And now, she did. Plainly, she was in some sort of tavern, but it looked like it had been hit by a cyclone. Tables were overturned. Chairs were smashed into kindling. Pieces of broken glass littered the floor. She noticed that the tavern's large front window had been broken, and a rust-colored something was smeared across the wall nearby. Slowly, she assembled the images into a fragmented memory. Stopping for the night in the little village. Drinking in the Goatsucker -- a tavern staffed by a family of kender -- downing cheap spirits diluted with honey and fruit, the way the kender insisted on preparing them, and downing them too quickly. Her voice growing louder. Ordering her twelfth drink. Getting into an argument with a hulking ignoramus of a human...
"Oh, no," she said, low. "I did this."
"Well, you and the other one," a young kender male piped in. "The big old brown one. I thought for sure you were going to kill that poor kid! But you just ended up throwing him out the window. Gosh, it was exciting!" The kender's eyes gleamed. "Then you started singing songs. In cow-talk, I think. Sounded like sea chanties. You have quite a good voice, you know! I never knew cows could sing like that. Take it all around, I never had such an entertaining evening."
"The human boy," Marthesa said. "Is he...?"
"Is he what?" the kender looked puzzled. "Oh! Oh, I see. No, don't worry about Muttonhead Murf. He'll be fine. He's always coming in here and causing trouble." He lowered his voice. "Even accused Grandma of STEALING once. He got quite a beating that day too. From Grandma. No, Murf'll be fine. Of course, there's the matter of our inn. You didn't quite leave it the way you found it, as you can see."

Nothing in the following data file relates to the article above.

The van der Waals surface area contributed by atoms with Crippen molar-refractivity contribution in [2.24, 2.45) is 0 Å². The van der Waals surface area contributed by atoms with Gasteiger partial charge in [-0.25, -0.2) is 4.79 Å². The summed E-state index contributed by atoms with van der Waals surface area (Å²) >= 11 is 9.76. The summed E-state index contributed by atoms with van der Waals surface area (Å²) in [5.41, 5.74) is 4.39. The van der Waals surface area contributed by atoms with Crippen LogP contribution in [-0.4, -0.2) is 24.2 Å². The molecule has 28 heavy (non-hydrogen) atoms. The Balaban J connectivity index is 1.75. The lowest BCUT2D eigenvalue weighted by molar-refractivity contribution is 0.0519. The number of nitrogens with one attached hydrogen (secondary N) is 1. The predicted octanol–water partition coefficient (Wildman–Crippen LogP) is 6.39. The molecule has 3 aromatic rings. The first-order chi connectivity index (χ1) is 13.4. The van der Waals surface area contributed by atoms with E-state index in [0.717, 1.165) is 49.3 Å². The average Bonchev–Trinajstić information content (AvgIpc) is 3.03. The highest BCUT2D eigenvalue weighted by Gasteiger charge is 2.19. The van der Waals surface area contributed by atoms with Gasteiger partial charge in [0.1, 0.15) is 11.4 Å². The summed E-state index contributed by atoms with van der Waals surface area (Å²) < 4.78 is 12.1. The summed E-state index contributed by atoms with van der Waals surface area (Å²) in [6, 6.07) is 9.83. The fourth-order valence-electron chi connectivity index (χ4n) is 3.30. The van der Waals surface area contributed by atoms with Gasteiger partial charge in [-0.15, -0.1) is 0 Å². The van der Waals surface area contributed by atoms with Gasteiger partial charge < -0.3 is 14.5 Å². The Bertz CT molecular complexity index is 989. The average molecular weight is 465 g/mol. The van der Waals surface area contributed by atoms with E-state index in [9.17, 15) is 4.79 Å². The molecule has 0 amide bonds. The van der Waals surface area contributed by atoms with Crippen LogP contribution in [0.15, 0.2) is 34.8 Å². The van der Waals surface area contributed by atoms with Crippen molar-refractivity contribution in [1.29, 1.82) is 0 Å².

"My behavior was dishonorable." Marthesa bowed her head. "I am obliged to assist you in any way I can to compensate for my misdeeds. I only ask that you do not speak of this to anyone."
"Oh, of course we won't, dear!" said the old kender. "After all, nobody's perfect!" The others murmured assent. She wasn't sure if she believed them. She prayed to Kiri that they would never encounter another member of her clan. The thought was unlikely, but the shame: inebriation...loss of control... attacking an unarmed and plainly inferior opponent. Two against one, no less.
Which reminded her... "Where is Hes?"